When is an opera not an opera? Some would answer this question with “when it’s a musical”, but such a response says more about our own preconceptions of what opera and musical theatre represent than it does about the works themselves. Greek is certainly not a musical, but nor is it really an opera; and to even discuss it in these strictly categorised terms would be to limit its potential as a genre-bending piece of music-drama. But how could anything different come from the pen of a composer who at one time agreed with Boulez’s call to burn down the world’s opera houses? Turnage’s first operatic utterance simultaneously engages with and subverts operatic traditions, and by doing so catapults the medium into the 20th Century with such force that it is still engaging and fresh 25 years on.

Greek, based on Steven Berkoff’s play of the same name, is a rather strange updating of the Oedipus story, moving the action into London’s East End, a far cry from the world of fairy-tales, far off lands, and ancient history that most operas inhabit. Our modern day Oedipus, Eddy (Marcus Farnsworth), leaves his parents after a fortune teller tells them that he’s destined to kill his father and sleep with his mother. He winds up in a cafe where he kills the owner and marries the waitress, only to discover that his so-called parents weren’t his real parents at all and that his new wife is in fact his birth mother, thus proving the fortuneteller right. In spite of the historical upheaval the actual events of Eddy’s life parallel those of Oedipus’ remarkably faithfully. What is most significantly changed are the motives behind those events: Eddy’s original parents don’t try to have him killed because of a prophecy, but simply lose him; Eddy leaves his adopted parents, not to spare them the fulfilment of the fortune teller’s prophecy, but to escape his imprisonment in working class pub culture; Eddy’s mother/wife sees him kill her husband, but still marries him. It is this change of motives which most successfully brings the story to bear relevance to our own lives. Child abduction, the imprisonment of a classed society, and women falling for dangerous men are all things which we see and experience everyday, either in our own lives or through our scaremongering media.

But it is not just the adaptation of the plot which brings this opera up to date. Berkoff’s blend of lofty prose with East End slang is mirrored by Turnage’s mixture of the 20th century classical style of Britten, Berg and Knussen with jazz, rock and roll and pop music. The use of football rattles and riot shields as percussion gives the whole work a very earthy feel and an engaging theatricality, while echoes of stadium chants and “My Old Man’s a Dustman” give the music a directness without turning it into a collage of outward references. But in spite of his previous sentiments about opera houses Turnage clearly knows and understands the medium he’s ostensibly working in. There’s a lament from the waitress for her dead husband, shortly followed by a love duet for the same waitress and Eddy, her husband’s killer. Perhaps the most moving moment in the whole work is Eddy’s mad-scene at the end of act two, which is clearly indebted to Britten’s Peter Grimes and the long tradition of operatic mad-scenes, but also has a parallel in Sondheim’s Sweeney Todd.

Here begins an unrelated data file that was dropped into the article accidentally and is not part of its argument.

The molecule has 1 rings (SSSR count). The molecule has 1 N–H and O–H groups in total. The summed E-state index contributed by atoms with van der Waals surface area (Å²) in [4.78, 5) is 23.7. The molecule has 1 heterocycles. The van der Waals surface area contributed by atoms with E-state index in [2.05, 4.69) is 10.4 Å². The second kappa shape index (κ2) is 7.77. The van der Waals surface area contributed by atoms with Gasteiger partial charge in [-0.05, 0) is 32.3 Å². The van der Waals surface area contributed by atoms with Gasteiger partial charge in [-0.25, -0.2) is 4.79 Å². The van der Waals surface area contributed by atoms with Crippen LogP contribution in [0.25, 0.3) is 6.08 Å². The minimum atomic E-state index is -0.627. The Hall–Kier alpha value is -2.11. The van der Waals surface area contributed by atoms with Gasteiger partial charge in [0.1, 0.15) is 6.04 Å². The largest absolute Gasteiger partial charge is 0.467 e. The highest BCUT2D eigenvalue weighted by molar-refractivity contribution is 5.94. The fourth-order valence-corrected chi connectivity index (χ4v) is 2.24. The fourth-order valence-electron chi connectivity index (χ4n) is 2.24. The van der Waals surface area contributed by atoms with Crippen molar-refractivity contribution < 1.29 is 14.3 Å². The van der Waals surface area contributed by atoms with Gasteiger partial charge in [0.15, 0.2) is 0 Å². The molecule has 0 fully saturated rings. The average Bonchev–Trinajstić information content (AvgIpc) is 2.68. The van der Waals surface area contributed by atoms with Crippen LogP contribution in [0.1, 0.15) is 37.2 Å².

At the same time the theatrical style owes much to Brecht’s “epic theatre”, with every aspect pared down and minimalistic. Aside from Eddy the other three singers all represent multiple characters through the use of exaggerated cartoonish characterisations and rapid (often on-stage) costume changes. Michael McCarthy’s direction combines physical theatre with circus spectacle and does so without perverting the work itself; all the action on stage comments on and adds to the musicodramatic whole. The orchestra are placed on-stage, behind the small acting space, and their visible presence gives a sense of this being something of an anti-opera. The whole visual aspect of the production lacks the polish of most professional operas, and I don’t mean that as a fault. In fact, the grittiness seems to match perfectly the world that Eddy inhabits and distances this from more traditional opera. To do it any other way would seem like an apology.

The orchestra of Music Theatre Wales brought out the crisp edges of Turnage’s engaging score, and (even though they were dressed in black tie) they added theatrically to them by reacting to the action on stage. The singing and acting from the four accomplished singers was first-rate, with especially touching moments from Louise Winter as Eddy’s wife/birth-mother and an a vicious, spitting duet for the two sopranos as the (somewhat anachronistic) sphinx. As Eddy, Marcus Farnsworth gave an accomplished and characterful performance of this taxing role, capturing all the conflicting emotions of the role and moving the audience along with him.

In spite of its age, Greek shows us everything that contemporary opera can and should be doing. It feels real, and in spite of its foundation in classical mythology it deals with a number of contemporary issues in British society. The relationship between man and the earth, the ugly face of patriotism, the social imprisonment imposed by a classed society, the roles of women in family life; Greek passes comment on all these things and though it rarely pauses long enough to explore the depths of these issues it combines them to produce an image of a flawed Britain, where social plague is so common-place as to go unquestioned. Music Theatre Wales’ simple but excellent production allows the piece to speak for itself, while the use of contemporary physical theatre make it even more in your face than Turnage’s music or Berkoff’s language already do. If ever there was proof that opera is very much alive Greek is it and MTW’s production is a must for opera fans everywhere.